This is partially in recognition of the damage that mugshots can do online. In its opinion, the court noted that “[a] disclosed booking photo casts a long, damaging shadow over the depicted individual.” The court specifically mentions websites that put mugshots online, in its analysis. “In fact, mugshot websites collect and display booking photos from decades-old arrests: BustedMugshots and JustMugshots, to name a couple.” Some states have passed or are looking to pass laws to prevent release of mugshots prior to conviction. New Jersey is one example.

a) As the federal court recognizes, and as we all know, the reality is that if your picture in a mugshot is out there, regardless of whether you were convicted, it can have an unfortunate impact on your life. In the old days, this wasn’t too much of a problem because it really wasn’t easy to find mugshots. Now, with companies allegedly seeking to extort people into paying to get their images off the web, it has become a serious problem. Those companies may get in trouble if it can be proved that they are working in concert, getting paid to take the picture off one site and then putting it on another. But that is rare. In most cases, the picture is just public data to which there is no right of privacy under the law.

b) The underlying purpose of publicity is to avoid the government charging people and abusing the authority to do so. It was believed that the publicity would help protect people. And it does when you have a country that likes to hide what it is up to. But, it also can cause harm in a modern society like ours, where such things end up on the web and can cause permanent damage. Unfortunately, it is a bit of a catch-22. We have the right to know issues and free speech rights smack up against privacy rights and serious damage of reputation for people who have not been convicted of a crime. The law will no doubt continue to shake out over the next few years as it struggles to catch up with the technology.

This post originally appeared on Quora. Click here to view.

What Happens When You Flush an Airplane Toilet?

For millions of people, summer means an opportunity to hop on a plane and experience new and exciting sights, cultures, and food. It also means getting packed into a giant commercial aircraft and then wondering if you can make it to your next layover without submitting to the anxiety of using the onboard bathroom.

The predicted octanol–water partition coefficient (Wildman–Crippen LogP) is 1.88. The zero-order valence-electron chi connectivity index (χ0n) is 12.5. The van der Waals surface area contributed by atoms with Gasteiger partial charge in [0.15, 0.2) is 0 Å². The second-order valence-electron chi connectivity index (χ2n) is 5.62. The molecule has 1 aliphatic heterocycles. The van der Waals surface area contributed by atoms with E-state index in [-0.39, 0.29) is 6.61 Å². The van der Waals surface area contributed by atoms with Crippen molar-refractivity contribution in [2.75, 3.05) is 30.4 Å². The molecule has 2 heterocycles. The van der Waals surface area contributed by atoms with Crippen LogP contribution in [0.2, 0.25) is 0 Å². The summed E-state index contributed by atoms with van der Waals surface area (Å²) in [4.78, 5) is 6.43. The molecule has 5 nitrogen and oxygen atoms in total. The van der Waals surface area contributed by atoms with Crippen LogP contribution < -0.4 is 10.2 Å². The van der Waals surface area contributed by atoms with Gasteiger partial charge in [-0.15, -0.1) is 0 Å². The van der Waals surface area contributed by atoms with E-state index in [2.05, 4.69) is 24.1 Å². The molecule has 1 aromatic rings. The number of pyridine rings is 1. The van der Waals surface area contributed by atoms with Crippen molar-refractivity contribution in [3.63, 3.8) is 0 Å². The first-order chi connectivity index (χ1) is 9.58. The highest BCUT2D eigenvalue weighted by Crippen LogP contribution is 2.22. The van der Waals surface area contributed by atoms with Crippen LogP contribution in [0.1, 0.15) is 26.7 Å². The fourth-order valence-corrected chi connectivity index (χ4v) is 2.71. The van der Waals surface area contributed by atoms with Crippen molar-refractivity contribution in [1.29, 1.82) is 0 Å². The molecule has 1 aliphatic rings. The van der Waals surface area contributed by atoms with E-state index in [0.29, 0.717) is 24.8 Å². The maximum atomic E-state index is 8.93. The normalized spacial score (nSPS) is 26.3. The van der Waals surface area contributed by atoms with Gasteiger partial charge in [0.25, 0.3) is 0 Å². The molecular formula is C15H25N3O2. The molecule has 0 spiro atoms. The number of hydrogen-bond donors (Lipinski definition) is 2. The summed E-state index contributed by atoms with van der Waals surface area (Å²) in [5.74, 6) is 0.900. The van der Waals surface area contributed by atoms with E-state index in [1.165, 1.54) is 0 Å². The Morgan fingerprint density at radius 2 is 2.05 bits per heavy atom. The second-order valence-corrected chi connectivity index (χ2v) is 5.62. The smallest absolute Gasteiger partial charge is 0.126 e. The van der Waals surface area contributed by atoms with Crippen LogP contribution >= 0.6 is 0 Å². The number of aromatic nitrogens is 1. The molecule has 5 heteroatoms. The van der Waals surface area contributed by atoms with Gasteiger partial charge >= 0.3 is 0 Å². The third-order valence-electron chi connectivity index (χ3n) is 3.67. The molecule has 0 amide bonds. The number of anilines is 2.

Roughly the size of an apartment pantry, these narrow facilities barely accommodate your outstretched knees; turbulence can make expelling waste a harrowing nightmare. Once you’ve successfully managed to complete the task and flush, what happens next?

Unlike our home toilets, planes can’t rely on water tanks to create passive suction to draw waste from the bowl. In addition to the expense of hauling hundreds of gallons of water, it’s impractical to leave standing water in an environment that shakes its contents like a snow globe. Originally, planes used an electronic pump system that moved waste along with a deodorizing liquid called Anotec. That method worked, but carrying the Anotec was undesirable for the same reasons as storing water: It raised fuel costs and added weight to the aircraft that could have been allocated for passengers. (Not surprisingly, airlines prefer to transport paying customers over blobs of poop.)

Beginning in the 1980s, planes used a pneumatic vacuum to suck liquids and solids down and away from the fixture. Once you hit the flush button, a valve at the bottom of the toilet opens, allowing the vacuum to siphon the contents out. (A nonstick coating similar to Teflon reduces the odds of any residue.) It travels to a storage tank near the back of the plane at high speeds, ready for ground crews to drain it once the airplane lands. The tank is then flushed out using a disinfectant.

If you’re also curious about timing your bathroom visit to avoid people waiting in line while you void, flight attendants say the best time to go is right after the captain turns off the seat belt sign and before drink service begins.